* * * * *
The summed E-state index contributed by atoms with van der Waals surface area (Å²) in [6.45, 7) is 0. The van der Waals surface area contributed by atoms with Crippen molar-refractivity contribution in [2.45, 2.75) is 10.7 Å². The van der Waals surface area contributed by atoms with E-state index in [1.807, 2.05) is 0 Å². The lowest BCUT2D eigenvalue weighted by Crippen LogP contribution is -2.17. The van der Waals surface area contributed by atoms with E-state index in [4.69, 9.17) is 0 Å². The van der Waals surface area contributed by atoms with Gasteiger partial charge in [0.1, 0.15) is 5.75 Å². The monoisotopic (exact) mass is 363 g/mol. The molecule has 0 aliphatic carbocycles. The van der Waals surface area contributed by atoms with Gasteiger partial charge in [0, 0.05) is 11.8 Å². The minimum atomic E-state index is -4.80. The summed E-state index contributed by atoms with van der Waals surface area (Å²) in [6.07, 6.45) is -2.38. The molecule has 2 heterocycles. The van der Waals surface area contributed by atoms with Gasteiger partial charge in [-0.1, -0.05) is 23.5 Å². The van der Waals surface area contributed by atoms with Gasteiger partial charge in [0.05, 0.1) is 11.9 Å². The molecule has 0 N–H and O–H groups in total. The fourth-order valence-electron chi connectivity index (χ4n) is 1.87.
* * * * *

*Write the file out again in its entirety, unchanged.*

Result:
The summed E-state index contributed by atoms with van der Waals surface area (Å²) in [6.45, 7) is 0. The van der Waals surface area contributed by atoms with Crippen molar-refractivity contribution in [2.45, 2.75) is 10.7 Å². The van der Waals surface area contributed by atoms with E-state index in [1.807, 2.05) is 0 Å². The lowest BCUT2D eigenvalue weighted by Crippen LogP contribution is -2.17. The van der Waals surface area contributed by atoms with E-state index in [4.69, 9.17) is 0 Å². The van der Waals surface area contributed by atoms with Gasteiger partial charge in [0.1, 0.15) is 5.75 Å². The monoisotopic (exact) mass is 363 g/mol. The molecule has 0 aliphatic carbocycles. The van der Waals surface area contributed by atoms with Gasteiger partial charge in [0, 0.05) is 11.8 Å². The minimum atomic E-state index is -4.80. The summed E-state index contributed by atoms with van der Waals surface area (Å²) in [6.07, 6.45) is -2.38. The molecule has 2 heterocycles. The van der Waals surface area contributed by atoms with Gasteiger partial charge in [-0.1, -0.05) is 23.5 Å². The van der Waals surface area contributed by atoms with Gasteiger partial charge in [0.05, 0.1) is 11.9 Å². The molecule has 0 N–H and O–H groups in total. The fourth-order valence-electron chi connectivity index (χ4n) is 1.87.